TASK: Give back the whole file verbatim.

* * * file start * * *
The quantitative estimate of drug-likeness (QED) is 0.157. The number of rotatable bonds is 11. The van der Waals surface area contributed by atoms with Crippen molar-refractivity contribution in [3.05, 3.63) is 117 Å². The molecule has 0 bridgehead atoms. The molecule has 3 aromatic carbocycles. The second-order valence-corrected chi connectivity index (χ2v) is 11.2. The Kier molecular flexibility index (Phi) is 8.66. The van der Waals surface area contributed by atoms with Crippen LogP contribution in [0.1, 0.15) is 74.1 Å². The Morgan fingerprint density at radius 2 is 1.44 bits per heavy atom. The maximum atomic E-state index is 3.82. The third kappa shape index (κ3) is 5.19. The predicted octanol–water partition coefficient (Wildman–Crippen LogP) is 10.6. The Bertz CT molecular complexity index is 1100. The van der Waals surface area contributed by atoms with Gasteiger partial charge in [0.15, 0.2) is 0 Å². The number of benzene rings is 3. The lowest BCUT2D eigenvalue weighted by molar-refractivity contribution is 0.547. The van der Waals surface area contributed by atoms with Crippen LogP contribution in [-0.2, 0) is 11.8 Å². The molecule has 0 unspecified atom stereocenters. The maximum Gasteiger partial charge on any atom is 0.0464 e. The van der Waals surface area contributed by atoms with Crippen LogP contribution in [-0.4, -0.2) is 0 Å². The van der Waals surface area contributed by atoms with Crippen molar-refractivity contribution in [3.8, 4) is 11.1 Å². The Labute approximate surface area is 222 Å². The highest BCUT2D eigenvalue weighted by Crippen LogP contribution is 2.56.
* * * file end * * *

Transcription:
The quantitative estimate of drug-likeness (QED) is 0.157. The number of rotatable bonds is 11. The van der Waals surface area contributed by atoms with Crippen molar-refractivity contribution in [3.05, 3.63) is 117 Å². The molecule has 0 bridgehead atoms. The molecule has 3 aromatic carbocycles. The second-order valence-corrected chi connectivity index (χ2v) is 11.2. The Kier molecular flexibility index (Phi) is 8.66. The van der Waals surface area contributed by atoms with Crippen LogP contribution in [0.1, 0.15) is 74.1 Å². The Morgan fingerprint density at radius 2 is 1.44 bits per heavy atom. The maximum atomic E-state index is 3.82. The third kappa shape index (κ3) is 5.19. The predicted octanol–water partition coefficient (Wildman–Crippen LogP) is 10.6. The Bertz CT molecular complexity index is 1100. The van der Waals surface area contributed by atoms with Gasteiger partial charge in [0.15, 0.2) is 0 Å². The number of benzene rings is 3. The lowest BCUT2D eigenvalue weighted by molar-refractivity contribution is 0.547. The van der Waals surface area contributed by atoms with Crippen LogP contribution in [-0.2, 0) is 11.8 Å². The molecule has 0 unspecified atom stereocenters. The maximum Gasteiger partial charge on any atom is 0.0464 e. The van der Waals surface area contributed by atoms with Crippen LogP contribution in [-0.4, -0.2) is 0 Å². The van der Waals surface area contributed by atoms with Crippen molar-refractivity contribution in [3.8, 4) is 11.1 Å². The Labute approximate surface area is 222 Å². The highest BCUT2D eigenvalue weighted by Crippen LogP contribution is 2.56.